Cross-posted at Duck of Minerva.
I've been doing some car shopping this past week and it appears as if one of the best bargains around is the 2010 Nissan Altima Hybrid. The base car's invoice price is a bit less than $26,000. However, Nissan is offering $5000 (!!) cash back in some areas of the country -- $4000 that has been available for many months, $500 that is a generic Nissan incentive over the next month, and $500 more for the holiday weekend.
That means that some dealers are offering the vehicle for under $20,000.
Additionally, because Nissan hasn't sold many of these cars, they are still eligible for a nice tax credit from the federal government: $2350.
We're now talking about a midsize Sedan Hybrid for $17,500. The non-hybrid version of this car is the top-rated vehicle in its class according to Consumer Reports. Prius may be a better mobile billboard, but the Altima seems like a very good car. Plus, Nissan licensed Toyota's hybrid technology.
Personally, I'd add the K01 "convenience package" to the base brice, which provides an electrically adjustable driver seat and some other stuff for $1300. Indeed, including that option, I've been quoted $21,280 from a dealer I found on-line. The tax credit would reduce the price another 10% next year.
Here's the catch -- and the reason for my bleg: I apparently cannot buy (or even test drive) the car in Kentucky. Or anywhere near here. The dealership I linked is geographically the closest to my home and it is over 400 miles away.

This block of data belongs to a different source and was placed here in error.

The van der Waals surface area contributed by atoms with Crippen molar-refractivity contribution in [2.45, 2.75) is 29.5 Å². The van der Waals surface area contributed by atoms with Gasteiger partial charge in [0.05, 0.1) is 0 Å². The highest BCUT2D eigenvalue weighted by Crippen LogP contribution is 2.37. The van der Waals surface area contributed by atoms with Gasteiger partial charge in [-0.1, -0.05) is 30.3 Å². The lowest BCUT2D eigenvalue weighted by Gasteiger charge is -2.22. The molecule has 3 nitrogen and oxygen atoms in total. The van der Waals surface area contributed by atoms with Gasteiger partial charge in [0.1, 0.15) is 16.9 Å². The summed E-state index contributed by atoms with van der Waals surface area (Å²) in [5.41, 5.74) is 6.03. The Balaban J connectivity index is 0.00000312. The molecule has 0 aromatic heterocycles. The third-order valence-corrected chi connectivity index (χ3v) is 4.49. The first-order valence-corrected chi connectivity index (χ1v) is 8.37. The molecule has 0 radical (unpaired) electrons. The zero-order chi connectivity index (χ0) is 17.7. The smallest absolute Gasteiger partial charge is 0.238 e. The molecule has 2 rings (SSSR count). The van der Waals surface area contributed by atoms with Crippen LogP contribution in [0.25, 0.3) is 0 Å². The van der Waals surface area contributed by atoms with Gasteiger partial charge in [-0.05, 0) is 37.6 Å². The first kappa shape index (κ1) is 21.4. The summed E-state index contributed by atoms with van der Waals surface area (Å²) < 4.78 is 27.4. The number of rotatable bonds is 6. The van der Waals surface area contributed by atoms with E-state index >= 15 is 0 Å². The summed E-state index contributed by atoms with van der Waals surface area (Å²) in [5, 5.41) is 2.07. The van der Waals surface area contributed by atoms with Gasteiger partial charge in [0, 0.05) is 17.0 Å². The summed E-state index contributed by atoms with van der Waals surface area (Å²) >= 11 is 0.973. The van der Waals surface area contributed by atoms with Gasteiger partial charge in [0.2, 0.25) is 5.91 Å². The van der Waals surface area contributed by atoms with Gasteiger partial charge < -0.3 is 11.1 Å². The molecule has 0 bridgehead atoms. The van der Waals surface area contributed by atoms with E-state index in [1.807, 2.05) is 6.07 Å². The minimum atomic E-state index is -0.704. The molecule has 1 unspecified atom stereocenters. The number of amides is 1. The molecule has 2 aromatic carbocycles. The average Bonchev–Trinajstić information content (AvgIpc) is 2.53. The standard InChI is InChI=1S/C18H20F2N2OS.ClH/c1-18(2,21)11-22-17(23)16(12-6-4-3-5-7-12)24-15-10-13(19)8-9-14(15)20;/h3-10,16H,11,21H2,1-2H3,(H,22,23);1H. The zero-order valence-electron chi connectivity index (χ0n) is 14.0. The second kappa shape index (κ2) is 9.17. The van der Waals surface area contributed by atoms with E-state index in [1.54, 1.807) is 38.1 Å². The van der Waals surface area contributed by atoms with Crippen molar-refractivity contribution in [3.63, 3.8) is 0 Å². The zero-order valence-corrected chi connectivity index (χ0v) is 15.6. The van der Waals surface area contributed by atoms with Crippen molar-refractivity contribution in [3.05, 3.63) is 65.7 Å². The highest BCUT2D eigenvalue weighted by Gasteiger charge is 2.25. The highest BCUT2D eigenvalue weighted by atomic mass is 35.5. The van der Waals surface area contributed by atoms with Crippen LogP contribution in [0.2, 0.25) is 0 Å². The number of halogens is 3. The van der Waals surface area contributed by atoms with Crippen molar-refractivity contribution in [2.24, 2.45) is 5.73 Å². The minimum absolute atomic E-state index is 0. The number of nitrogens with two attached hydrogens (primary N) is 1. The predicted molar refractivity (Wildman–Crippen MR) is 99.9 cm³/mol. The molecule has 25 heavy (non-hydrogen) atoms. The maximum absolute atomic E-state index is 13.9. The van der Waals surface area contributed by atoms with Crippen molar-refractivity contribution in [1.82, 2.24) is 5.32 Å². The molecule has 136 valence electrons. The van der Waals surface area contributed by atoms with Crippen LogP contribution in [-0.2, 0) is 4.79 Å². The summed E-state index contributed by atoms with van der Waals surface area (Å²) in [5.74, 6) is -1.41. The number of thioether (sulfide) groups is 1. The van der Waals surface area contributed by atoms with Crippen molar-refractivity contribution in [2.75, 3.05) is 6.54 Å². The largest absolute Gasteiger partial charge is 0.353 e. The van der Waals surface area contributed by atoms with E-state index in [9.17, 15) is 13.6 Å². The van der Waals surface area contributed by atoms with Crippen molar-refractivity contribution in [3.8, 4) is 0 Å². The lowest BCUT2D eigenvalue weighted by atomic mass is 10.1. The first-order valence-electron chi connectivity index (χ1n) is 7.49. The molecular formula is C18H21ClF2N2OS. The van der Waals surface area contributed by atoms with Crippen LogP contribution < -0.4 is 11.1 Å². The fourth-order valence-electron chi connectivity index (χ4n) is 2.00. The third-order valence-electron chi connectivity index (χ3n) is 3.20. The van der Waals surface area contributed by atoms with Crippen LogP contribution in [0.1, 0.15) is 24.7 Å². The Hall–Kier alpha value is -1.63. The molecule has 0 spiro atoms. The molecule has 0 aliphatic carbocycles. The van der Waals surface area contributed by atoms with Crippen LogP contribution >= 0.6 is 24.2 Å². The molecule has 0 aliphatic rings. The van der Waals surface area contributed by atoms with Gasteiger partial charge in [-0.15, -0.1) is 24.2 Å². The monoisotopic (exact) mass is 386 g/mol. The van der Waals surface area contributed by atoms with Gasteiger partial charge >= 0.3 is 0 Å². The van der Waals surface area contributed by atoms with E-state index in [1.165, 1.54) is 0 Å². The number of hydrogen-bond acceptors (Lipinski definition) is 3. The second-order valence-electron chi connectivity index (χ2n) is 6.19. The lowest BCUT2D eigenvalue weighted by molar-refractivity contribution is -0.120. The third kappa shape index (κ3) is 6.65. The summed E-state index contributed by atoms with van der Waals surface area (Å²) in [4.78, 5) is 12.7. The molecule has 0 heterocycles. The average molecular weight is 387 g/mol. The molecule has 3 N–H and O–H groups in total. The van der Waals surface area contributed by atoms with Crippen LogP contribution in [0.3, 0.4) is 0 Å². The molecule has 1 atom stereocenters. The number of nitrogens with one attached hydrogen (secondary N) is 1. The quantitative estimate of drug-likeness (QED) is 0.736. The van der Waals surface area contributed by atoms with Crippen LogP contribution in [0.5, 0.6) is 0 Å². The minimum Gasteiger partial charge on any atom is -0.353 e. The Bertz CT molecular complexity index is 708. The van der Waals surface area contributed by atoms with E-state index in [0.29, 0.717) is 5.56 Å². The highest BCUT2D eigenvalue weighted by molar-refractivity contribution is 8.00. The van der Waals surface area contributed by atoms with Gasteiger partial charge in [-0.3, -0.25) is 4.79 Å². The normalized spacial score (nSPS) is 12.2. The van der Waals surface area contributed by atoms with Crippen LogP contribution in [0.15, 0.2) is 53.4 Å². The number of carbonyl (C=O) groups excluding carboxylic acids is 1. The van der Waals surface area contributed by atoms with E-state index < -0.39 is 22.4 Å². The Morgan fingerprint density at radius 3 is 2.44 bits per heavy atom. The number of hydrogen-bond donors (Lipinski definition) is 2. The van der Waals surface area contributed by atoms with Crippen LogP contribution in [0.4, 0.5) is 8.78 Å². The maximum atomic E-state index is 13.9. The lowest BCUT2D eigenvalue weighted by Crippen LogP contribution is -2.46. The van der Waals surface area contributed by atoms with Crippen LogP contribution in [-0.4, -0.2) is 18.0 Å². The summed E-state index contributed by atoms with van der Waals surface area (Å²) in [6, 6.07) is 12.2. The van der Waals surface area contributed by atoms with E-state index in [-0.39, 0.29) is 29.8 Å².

Nissan is only marketing this vehicle in states that have adopted the "California emissions standards." These are mostly in the northeastern U.S. -- or on the west coast.
Thanks to cars.com, I found a used 2009 version of the car in Louisville and gave it a test drive. As some reviewers had warned, the vehicle hesitated (jerked?) a bit when switching from electric to gas-power. However, the car I drove had over 30,000 miles on its odometer as it was a former fleet car. I presumed the automobile had been worked hard and was not an especially good representative of the model.
Has anyone been behind the wheel of a 2010 Nissan Altima Hybrid? Rental agencies sometimes have them. Does anyone own an older model? If so, I'd really appreciate your feedback. I'm seriously thinking of heading east to get this car -- and that with the knowledge that the closest certified Nissan service technician for its hybrid is in Indianapolis, just over 100 miles away. Local dealers could only work on the non-hybrid parts of the car. In my view, AAA would provide any needed towing if something major went wrong.
Most reviewers disliked the vehicles limited availability and relatively high price (before rebates). Doesn't it seem as if those problems can be resolved?
Anyone want to talk me back from the brink?
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